6. Green Day – Revolution Radio
Green Day have been on the decline for years now with their Uno, Dos, Tres trilogy really testing veterans fans of the band. Revolution Radio may be the straw that breaks the camel’s back as little evolution and boring commentary makes it a challenge to get through. The equivalent to yer da getting his auld band together, watching a five-minute youtube video on Donald Trump and complaining about the same auld shite he’s been going on about for decades.
5. Bastille – Wild World
I could hark on about vanilla and inoffensive the work of Bastille is but I would really just be repeating what a large amount of people have pointed out already. That being said, even their debut had a few decent tracks that made them at least worth checking out, something that is evidently absent on Wild World. Somehow just as relentlessly boring and unenjoyable than modern day Coldplay: an achievement in itself.
4. Charlie Pluth – Nine Track Mind
I’d be willing to bet that this album is the reason why 2016 has been such a mess. All over reactions out of the way however, Nine Track Mind features some of the most uninspired pop drivel that pretty much adds to this whole “chart music is awful” rhetoric that many naive listeners will spit out. Marvin Gaye, one of the biggest tracks on here, is the audio embodiment of excrement and everything else is just as hard to stomach: listen to for punishment, not pleasure.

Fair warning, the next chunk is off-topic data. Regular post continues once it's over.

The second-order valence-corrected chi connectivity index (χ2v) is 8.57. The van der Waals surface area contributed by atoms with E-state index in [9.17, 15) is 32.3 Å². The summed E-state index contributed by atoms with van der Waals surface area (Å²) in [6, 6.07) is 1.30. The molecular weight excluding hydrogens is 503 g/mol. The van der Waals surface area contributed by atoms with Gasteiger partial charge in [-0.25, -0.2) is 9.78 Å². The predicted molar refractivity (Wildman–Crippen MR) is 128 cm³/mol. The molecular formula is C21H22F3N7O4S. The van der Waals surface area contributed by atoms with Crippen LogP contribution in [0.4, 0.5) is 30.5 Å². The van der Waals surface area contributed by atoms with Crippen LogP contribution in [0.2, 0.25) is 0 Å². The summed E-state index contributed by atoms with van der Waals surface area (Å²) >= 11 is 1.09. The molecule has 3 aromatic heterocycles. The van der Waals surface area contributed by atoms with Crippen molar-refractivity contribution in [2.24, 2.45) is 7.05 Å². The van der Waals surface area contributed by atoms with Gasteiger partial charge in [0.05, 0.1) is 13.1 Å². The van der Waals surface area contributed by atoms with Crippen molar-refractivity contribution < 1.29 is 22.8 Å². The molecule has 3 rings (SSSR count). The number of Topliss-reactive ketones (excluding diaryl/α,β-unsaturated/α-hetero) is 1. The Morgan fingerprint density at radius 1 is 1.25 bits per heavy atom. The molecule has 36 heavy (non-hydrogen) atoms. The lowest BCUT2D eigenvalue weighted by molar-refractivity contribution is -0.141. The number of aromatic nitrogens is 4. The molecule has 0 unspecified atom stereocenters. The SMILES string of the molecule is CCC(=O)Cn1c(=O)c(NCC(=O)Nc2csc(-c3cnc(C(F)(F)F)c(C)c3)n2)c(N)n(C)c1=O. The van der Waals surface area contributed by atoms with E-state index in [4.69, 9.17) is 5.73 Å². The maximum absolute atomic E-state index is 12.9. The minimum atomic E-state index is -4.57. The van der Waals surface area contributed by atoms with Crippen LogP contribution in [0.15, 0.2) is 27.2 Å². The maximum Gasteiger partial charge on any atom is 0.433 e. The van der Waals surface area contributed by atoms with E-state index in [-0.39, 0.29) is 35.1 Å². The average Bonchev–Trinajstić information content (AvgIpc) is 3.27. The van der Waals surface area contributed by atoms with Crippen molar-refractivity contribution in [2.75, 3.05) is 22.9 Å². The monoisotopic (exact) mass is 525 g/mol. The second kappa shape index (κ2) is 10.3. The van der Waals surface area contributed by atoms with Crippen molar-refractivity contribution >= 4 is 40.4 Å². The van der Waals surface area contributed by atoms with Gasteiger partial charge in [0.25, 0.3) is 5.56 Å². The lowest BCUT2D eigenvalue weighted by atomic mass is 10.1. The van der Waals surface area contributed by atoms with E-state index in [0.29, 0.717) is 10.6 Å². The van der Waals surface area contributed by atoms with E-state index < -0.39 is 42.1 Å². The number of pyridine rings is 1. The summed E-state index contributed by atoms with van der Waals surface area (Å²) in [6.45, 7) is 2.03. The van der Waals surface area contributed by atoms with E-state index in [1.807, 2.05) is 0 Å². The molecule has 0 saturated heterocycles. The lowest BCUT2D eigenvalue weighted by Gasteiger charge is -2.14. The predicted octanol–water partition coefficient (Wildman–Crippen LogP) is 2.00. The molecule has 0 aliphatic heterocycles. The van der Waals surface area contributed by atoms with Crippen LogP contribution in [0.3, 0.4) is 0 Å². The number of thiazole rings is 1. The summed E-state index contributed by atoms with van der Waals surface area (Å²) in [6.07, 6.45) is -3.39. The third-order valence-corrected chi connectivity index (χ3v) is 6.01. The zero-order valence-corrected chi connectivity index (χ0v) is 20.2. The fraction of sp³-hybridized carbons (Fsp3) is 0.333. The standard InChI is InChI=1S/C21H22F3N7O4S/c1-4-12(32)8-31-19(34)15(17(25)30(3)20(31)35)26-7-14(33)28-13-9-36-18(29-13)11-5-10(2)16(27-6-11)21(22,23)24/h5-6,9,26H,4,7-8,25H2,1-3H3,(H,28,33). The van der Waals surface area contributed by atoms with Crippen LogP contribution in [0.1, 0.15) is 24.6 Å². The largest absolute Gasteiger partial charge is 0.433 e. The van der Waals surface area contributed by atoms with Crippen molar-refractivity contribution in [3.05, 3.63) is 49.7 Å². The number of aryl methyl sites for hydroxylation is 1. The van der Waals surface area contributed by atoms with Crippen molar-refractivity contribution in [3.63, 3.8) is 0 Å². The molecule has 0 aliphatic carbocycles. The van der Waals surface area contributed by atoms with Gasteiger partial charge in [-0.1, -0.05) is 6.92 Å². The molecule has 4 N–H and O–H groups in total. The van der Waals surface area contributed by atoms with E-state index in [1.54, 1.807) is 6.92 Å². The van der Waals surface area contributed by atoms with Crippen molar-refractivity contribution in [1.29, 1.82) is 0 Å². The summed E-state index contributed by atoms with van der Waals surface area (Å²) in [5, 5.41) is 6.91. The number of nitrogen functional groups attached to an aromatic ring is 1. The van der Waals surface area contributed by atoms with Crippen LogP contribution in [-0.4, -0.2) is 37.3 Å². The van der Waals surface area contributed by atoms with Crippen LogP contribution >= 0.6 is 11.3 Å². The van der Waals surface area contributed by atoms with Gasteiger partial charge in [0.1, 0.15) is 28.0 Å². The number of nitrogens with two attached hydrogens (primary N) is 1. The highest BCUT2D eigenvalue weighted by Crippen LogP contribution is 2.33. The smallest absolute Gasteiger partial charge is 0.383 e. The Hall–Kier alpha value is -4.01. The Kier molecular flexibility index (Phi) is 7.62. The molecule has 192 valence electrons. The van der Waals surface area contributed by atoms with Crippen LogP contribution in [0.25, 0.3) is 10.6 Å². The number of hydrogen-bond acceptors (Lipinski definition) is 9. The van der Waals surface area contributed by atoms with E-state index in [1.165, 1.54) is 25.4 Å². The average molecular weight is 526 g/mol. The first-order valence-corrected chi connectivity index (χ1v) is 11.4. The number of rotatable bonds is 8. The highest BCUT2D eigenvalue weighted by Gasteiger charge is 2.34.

3. Courteeners – Mapping The Rendevous
Just like many records on this list, Courteeners latest album’s biggest sin is just how samey and boring it is. Kitchen, one of the worst things I’ve heard all year that I totally overlooked in my worst songs lists, is one of the few attempts to innovate the band’s sound and it’s, to put it lightly, abysmal. My disliking of their music isn’t going to change anything as they title themselves “the biggest underground band” (hahahahaha) but after listening to Mapping The Rendevous, I may or may not be glad that someone at a gig chucked a smoke bomb at Liam Fray.
2.Catfish & The Bottlemen – The Ride
Yes, blinkclyro.com is now officially a “We Hate Catfish And The Bottlemen” site. In all seriousness though, there’s nothing I can really say about this band that I haven’t already slated them for on my twitter but their sophomore effort is even more dull and unoriginal than I had anticipated. The Ride represents everything wrong with indie rock music at the moment: bland instrumentals with even worse vocals and no sense of any real attempt to be inventive that people will happily lap up due to how accessible it is.
1.Biffy Clyro -Ellipsis
GOT YE YA BASTARD
1 (FOR REAL). Corey Feldman – Angelic 2 The Core
Somehow Catfish didn’t come out with the worst album of 2016 though. No, that award goes to Corey Feldman of Lost Boys, Gremlins and Stand By Me fame. His album Angelic 2 The Core has been ripped to shreds for being structurally unsound, much like a DC movie in 2016. While I’ve said repeatedly on this list that the music in question is hard to listen to, this record really takes the cake: you’d have an easier time finding enjoyment out of a Japanoise track than whatever this thing is. 2016, you brought us some of the best albums I’ve ever heard but thanks to this album, our relationship is very complicated.